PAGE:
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The C99 Standard says in $6.5.2.

Between the previous and next sequence point an object shall have its stored value modified at most once by the evaluation of an expression. Furthermore, the prior value shall be read only to determine the value to be stored.

(emphasis by me)

It goes on to note, that the following example is valid (which seems obvious at first)

a[i] = i;

While it does not explicitly state what a and i are.

Although I believe it does not, I'd like to know whether this example covers the following case:

int i = 0, *a = &i;
a[i] = i;

This will not change the value of i, but access the value of i to determine the address where to put the value. Or is it irrelevant that we assign a value to i which is already stored in i? Please shed some light.


Bonus question; What about a[i]++ or a[i] = 1?

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Added language-lawyer tag, which might catch the attention of some folks interested in this sort of question. –  R.. Jan 29 '12 at 19:48
    
Off course you can be daft - and C lets you do this. but why? –  Ed Heal Jan 29 '12 at 19:50
    
@EdHeal: What do you mean? –  bitmask Jan 29 '12 at 19:52
    
Keep your code simple. Easy. The next person may need to read this stuff. And that person may be you. Well go and hang yourself or have hassle form another poor person. Your choice –  Ed Heal Jan 29 '12 at 19:57

2 Answers 2

up vote 14 down vote accepted

The first sentence:

Between the previous and next sequence point an object shall have its stored value modified at most once by the evaluation of an expression.

is clear enough. The language doesn't impose an order of evaluation on subexpressions unless there's a sequence point between them, and rather than requiring some unspecified order of evaluation, it says that modifying an object twice produces undefined behavior. This allows aggressive optimization while still making it possible to write code that follows the rules.

The next sentence:

Furthermore, the prior value shall be read only to determine the value to be stored

does seem unintuitive at first (and second) glance; why should the purpose for which a value is read affect whether an expression has defined behavior?

But what it reflects is that if a subexpression B depends on the result of a subexpression A, then A must be evaluated before B can be evaluated. The C90 and C99 standards do not state this explicitly.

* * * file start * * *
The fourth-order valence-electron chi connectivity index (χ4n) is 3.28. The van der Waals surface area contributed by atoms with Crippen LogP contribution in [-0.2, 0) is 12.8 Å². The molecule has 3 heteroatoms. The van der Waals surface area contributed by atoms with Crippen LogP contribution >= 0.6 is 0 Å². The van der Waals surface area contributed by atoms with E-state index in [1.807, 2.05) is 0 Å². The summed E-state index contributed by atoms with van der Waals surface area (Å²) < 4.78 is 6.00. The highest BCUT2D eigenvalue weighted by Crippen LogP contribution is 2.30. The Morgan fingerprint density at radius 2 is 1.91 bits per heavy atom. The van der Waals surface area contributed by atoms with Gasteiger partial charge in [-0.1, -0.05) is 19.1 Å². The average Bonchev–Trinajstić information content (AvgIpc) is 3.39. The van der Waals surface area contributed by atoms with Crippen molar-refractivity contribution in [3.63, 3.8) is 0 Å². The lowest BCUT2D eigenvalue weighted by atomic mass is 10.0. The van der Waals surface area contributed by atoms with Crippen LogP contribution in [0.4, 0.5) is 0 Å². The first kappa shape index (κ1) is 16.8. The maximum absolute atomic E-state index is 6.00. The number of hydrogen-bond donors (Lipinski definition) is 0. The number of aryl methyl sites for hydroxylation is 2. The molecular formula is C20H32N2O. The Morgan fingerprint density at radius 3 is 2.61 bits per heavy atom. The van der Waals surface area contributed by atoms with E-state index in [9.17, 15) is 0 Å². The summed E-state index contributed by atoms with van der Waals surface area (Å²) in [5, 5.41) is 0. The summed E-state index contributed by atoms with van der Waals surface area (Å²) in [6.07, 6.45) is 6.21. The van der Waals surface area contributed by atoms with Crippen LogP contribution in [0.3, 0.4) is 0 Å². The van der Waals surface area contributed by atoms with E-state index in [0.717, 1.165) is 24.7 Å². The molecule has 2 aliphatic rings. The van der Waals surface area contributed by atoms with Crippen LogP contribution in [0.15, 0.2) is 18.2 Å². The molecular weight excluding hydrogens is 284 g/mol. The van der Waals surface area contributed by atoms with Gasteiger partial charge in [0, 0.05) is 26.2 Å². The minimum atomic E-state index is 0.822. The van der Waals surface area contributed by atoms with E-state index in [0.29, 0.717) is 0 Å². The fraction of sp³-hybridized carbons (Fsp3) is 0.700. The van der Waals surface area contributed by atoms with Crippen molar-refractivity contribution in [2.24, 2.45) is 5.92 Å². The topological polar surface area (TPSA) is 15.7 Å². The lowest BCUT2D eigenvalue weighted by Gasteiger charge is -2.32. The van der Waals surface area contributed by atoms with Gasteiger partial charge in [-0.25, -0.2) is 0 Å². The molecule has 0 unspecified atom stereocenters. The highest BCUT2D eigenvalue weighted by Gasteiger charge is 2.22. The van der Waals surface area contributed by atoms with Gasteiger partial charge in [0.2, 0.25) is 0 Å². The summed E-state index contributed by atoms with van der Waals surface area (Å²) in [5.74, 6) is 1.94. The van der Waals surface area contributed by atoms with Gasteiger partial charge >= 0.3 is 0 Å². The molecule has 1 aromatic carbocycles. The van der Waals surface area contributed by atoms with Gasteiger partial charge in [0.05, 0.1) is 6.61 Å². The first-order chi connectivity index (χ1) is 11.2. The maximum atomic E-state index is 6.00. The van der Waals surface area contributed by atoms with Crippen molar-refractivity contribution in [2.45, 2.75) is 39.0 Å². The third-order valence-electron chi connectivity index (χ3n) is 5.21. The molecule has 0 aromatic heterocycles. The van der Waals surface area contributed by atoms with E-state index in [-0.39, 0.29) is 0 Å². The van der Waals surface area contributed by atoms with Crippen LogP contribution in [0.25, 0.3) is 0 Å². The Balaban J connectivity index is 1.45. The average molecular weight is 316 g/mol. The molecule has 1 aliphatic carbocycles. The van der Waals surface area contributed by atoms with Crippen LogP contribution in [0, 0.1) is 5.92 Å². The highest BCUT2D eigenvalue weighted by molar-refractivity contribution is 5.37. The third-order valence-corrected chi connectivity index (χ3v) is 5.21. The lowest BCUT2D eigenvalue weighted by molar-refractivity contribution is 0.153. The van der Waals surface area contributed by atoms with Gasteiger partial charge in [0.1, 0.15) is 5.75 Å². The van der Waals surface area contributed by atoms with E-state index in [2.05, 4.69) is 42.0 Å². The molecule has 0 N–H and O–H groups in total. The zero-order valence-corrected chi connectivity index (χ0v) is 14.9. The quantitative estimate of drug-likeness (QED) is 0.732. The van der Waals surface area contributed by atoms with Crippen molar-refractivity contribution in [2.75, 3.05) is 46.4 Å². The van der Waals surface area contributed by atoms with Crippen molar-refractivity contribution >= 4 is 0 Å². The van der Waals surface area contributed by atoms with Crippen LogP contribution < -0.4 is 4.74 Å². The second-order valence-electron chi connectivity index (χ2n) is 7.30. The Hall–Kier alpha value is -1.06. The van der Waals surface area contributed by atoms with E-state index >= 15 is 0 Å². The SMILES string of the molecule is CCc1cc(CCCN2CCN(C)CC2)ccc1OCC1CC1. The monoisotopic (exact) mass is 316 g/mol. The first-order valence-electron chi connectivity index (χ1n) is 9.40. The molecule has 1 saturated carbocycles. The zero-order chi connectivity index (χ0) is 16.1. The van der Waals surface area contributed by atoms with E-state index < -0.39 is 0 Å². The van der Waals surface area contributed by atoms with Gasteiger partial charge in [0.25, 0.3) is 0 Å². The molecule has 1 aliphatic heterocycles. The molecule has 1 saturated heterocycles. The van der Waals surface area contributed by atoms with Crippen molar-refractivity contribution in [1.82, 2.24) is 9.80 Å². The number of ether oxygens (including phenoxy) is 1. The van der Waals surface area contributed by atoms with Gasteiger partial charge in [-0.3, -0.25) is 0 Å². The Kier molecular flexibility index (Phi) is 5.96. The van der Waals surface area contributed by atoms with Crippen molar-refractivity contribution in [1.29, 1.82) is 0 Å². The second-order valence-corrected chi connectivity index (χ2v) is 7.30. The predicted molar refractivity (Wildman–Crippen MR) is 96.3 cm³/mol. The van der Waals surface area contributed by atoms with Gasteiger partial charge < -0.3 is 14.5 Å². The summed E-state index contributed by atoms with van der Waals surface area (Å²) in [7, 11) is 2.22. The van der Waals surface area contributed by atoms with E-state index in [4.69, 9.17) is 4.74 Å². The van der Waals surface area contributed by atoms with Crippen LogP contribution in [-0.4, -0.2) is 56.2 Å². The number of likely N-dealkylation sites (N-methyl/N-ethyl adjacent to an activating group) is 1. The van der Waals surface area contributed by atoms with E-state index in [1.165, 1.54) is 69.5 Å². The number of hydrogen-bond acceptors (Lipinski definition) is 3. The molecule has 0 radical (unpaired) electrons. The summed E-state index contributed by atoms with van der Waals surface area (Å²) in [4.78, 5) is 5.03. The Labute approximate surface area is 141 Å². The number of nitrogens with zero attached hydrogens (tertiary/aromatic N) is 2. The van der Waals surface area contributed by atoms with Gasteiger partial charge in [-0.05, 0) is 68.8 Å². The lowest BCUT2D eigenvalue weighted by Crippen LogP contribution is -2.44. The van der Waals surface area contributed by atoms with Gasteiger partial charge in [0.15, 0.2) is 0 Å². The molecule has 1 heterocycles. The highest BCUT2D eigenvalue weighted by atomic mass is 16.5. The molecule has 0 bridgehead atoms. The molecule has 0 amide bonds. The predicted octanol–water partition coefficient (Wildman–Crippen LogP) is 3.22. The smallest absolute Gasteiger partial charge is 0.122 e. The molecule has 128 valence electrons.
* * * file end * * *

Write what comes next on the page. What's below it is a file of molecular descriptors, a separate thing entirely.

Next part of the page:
A clearer violation of that sentence, given in an example in the footnote, is:

a[i++] = i; /* undefined behavior */

Assuming that a is a declared array object and i is a declared integer object (no pointer or macro trickery), no object is modified more than once, so it doesn't violate the first sentence. But the evaluation of i++ on the LHS determines which object is to be modified, and the evaluation of i on the RHS determines the value to be stored in that object -- and the relative order of the read operation on the RHS and the write operation on the LHS is not defined. Again, the language could have required the subexpressions to be evaluated in some unspecified order, but instead it left the entire behavior undefined, to permit more aggressive optimization.

In your example:

int i = 0, *a = &i;
a[i] = i; /* undefined behavior (I think) */

the previous value of i is read both to determine the value to be stored and to determine which object it's going to be stored in. Since a[i] refers to i (but only because i==0), modifying the value of i would change the object to which the lvalue a[i] refers. It happens in this case that the value stored in i is the same as the value that was already stored there (0), but the standard doesn't make an exception for stores that happen to store the same value. I believe the behavior is undefined. (Of course the example in the standard wasn't intended to cover this case; it implicitly assumes that a is a declared array object unrelated to i.)